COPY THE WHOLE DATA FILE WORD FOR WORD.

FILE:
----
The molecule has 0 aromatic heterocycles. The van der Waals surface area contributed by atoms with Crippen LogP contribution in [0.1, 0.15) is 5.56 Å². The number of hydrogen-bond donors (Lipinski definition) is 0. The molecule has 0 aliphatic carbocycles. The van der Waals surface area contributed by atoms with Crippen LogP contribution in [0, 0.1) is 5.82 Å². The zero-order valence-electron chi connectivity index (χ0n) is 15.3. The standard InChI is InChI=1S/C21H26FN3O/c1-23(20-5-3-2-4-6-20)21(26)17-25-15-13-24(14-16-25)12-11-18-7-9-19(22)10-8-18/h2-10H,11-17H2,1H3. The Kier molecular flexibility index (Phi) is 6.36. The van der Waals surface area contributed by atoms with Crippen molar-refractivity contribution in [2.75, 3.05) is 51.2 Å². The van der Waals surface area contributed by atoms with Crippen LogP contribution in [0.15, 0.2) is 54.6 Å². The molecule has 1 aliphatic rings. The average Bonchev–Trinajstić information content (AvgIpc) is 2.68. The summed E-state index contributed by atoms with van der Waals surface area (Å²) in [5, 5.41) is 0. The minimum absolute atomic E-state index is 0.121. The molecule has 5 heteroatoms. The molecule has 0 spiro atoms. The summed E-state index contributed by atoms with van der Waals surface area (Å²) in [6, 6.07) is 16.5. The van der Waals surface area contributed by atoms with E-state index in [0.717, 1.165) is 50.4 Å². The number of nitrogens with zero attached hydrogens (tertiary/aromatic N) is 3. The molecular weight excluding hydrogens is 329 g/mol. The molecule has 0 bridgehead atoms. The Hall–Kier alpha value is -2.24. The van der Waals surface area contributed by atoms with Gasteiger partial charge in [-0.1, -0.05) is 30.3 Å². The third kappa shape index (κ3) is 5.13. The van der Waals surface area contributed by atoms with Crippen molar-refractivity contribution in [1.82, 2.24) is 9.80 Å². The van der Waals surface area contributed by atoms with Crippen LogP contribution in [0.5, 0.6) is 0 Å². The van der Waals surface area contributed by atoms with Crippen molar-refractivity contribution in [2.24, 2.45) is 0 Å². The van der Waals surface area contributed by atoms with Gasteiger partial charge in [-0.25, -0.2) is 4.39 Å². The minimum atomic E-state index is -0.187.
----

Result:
The molecule has 0 aromatic heterocycles. The van der Waals surface area contributed by atoms with Crippen LogP contribution in [0.1, 0.15) is 5.56 Å². The number of hydrogen-bond donors (Lipinski definition) is 0. The molecule has 0 aliphatic carbocycles. The van der Waals surface area contributed by atoms with Crippen LogP contribution in [0, 0.1) is 5.82 Å². The zero-order valence-electron chi connectivity index (χ0n) is 15.3. The standard InChI is InChI=1S/C21H26FN3O/c1-23(20-5-3-2-4-6-20)21(26)17-25-15-13-24(14-16-25)12-11-18-7-9-19(22)10-8-18/h2-10H,11-17H2,1H3. The Kier molecular flexibility index (Phi) is 6.36. The van der Waals surface area contributed by atoms with Crippen molar-refractivity contribution in [2.75, 3.05) is 51.2 Å². The van der Waals surface area contributed by atoms with Crippen LogP contribution in [0.15, 0.2) is 54.6 Å². The molecule has 1 aliphatic rings. The average Bonchev–Trinajstić information content (AvgIpc) is 2.68. The summed E-state index contributed by atoms with van der Waals surface area (Å²) in [5, 5.41) is 0. The minimum absolute atomic E-state index is 0.121. The molecule has 5 heteroatoms. The molecule has 0 spiro atoms. The summed E-state index contributed by atoms with van der Waals surface area (Å²) in [6, 6.07) is 16.5. The van der Waals surface area contributed by atoms with E-state index in [0.717, 1.165) is 50.4 Å². The number of nitrogens with zero attached hydrogens (tertiary/aromatic N) is 3. The molecular weight excluding hydrogens is 329 g/mol. The molecule has 0 bridgehead atoms. The Hall–Kier alpha value is -2.24. The van der Waals surface area contributed by atoms with Gasteiger partial charge in [-0.1, -0.05) is 30.3 Å². The third kappa shape index (κ3) is 5.13. The van der Waals surface area contributed by atoms with Crippen molar-refractivity contribution in [1.82, 2.24) is 9.80 Å². The van der Waals surface area contributed by atoms with Crippen LogP contribution in [0.5, 0.6) is 0 Å². The van der Waals surface area contributed by atoms with Crippen molar-refractivity contribution in [2.24, 2.45) is 0 Å². The van der Waals surface area contributed by atoms with Gasteiger partial charge in [-0.25, -0.2) is 4.39 Å². The minimum atomic E-state index is -0.187.